Throw away the Ouija and dart boards. Apparently predicting the performance of U.S. hotels has become very easy for U.S. hotel managers. For the third consecutive year, management’s projections of revenues, expenses and profits contained in their budgets have been extremely accurate.
Since 2001, PKF Hospitality Research, a CBRE company, (PKF-HR) has assessed the accuracy of hotel budgets. Over the past 13 years, one trend has become very predictable. During times of industry prosperity, hotel budgets are extremely accurate.
In 2013, U.S. hoteliers overestimated their total property revenues by just 0.04 percent. However, by accommodating fewer rooms than anticipated, the amount spent to operate hotels was 0.07 percent less than anticipated, thus allowing for profits 0.07 percent in excess of the budgeted amount. For the purpose of this analysis, profits are defined as net operating income (NOI) before deductions for capital reserve, rent, interest, income taxes, depreciation, and amortization
As general managers, controllers, and directors of sales prepare their budgets and marketing plans for 2015, we present the results of our most recent look at the budgeting accuracy of U.S. hotel operators. From PKF-HR’s Trends® in the Hotel Industry database, we identified 545 operating statements that contained both actual and budgeted data for 2013. Using these statements, we compared the revenues and expenses projected for 2013 with what was actually earned and spent during the year.
A Little Short In Rooms
Unlike recent years, hotel managers overestimated the number of rooms they would rent in 2013. In their budgets, operators anticipated a 1.5 percent increase in occupied rooms. At the end of the year, these same hotels achieved a 1.4 percent gain in occupancy rooms.
Accommodating fewer rooms led to slightly less pricing power. The hotels in our sample anticipated a 4.3 percent rise in average daily rates (ADR) in 2013, but only achieved a 4.2 percent increase.
The net result was a rooms revenue (RevPAR) shortfall of 0.24 percent. Concurrently, total hotel revenue was off budget by only 0.04 percent. This implies that the combined growth in revenue from food and beverage, other operated departments, and rentals and other income exceeded the budget. The growth in revenue sources other than the rooms department was welcome news.
Better On The Bottom
Facing a revenue deficit relative to budgeted expectations, hotel managers were forced to take corrective actions in order to achieve their profit objectives. During 2013, expenses at the properties in the study sample increased by 3.9 percent. This is 0.1 percentage points less than the budgeted expense growth rate of 4.0 percent.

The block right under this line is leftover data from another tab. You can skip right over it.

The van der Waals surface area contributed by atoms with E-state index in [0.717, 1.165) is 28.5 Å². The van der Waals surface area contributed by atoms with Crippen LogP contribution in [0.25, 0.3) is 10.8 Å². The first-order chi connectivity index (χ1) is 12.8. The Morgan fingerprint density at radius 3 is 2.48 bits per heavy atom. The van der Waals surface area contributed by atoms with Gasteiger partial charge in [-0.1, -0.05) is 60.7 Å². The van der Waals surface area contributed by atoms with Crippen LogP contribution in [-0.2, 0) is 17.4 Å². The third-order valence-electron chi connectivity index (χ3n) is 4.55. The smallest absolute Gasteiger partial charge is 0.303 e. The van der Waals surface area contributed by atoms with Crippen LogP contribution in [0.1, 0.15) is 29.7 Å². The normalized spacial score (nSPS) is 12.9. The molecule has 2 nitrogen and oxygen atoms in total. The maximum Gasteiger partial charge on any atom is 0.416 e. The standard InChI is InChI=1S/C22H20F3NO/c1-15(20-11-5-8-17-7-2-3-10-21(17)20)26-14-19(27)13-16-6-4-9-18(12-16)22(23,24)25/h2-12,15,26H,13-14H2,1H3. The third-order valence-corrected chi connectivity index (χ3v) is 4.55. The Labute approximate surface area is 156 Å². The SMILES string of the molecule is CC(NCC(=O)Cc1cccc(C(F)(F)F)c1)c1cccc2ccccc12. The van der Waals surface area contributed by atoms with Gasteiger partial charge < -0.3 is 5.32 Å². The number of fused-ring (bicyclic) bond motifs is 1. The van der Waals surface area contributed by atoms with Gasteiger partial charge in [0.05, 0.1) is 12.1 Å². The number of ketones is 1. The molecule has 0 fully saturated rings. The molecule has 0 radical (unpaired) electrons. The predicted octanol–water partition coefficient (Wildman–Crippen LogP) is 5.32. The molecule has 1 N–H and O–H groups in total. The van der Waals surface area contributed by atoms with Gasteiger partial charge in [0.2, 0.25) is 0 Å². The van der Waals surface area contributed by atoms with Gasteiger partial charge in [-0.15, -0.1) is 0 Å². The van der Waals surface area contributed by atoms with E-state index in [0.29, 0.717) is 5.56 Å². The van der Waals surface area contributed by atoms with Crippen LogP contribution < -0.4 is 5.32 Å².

Fortunately for hotel operators, and their owners, the 3.9 percent growth in expense was sufficient to allow these properties to surpass their budgeted profit levels. On average, the hotels in our sample exceeded their 2013 budgeted NOI goals by 0.07 percent.
The Benefits of Accuracy
The analysis of hotel budget accuracy is consistent with PKF-HR’s self-analysis of the accuracy of our Hotel Horizons® forecasts of U.S. lodging industry performance. Our accuracy assessments have consistently shown that forecasts of lodging performance are most accurate during the growth periods of the business cycle. PKF-HR’s latest forecasts call for continued real RevPAR gains through 2017. This implies that industry forecasts, as well as property-level budgets, will continue to be accurate for the foreseeable future.
For participants in the lodging industry, accurate budgets and forecasts provide predictability. For investors and lenders, predictability implies less risk. For owners, predictability leads to better management of cash flows and investments. For operators, predictability (in theory) means fewer headaches.
What to Budget for 2015
According to the September 2014 edition of Hotel Horizons®, PKF-HR is projecting that a 6.7 percent increase in RevPAR will lead to a 6.3 percent gain in total hotel revenues for 2015. Concurrently, operating expenses are forecast to rise by 3.7 percent. This should result in a 12.4 percent improvement in profits.
Given this positive market forecast, historical trends indicate that the odds are favorable for U.S. hotels to achieve their budgeted targets once again in 2015.
Robert Mandelbaum works in the Atlanta office of PKF Hospitality Research, a CBRE company (PKF-HR). PKF-HR offers hotel managers several tools and reports to assist them in the preparation of their 2015 budgets. For more information, please visit the PKF-HR website at store.pkfc.com, or call (855) 223-1200.
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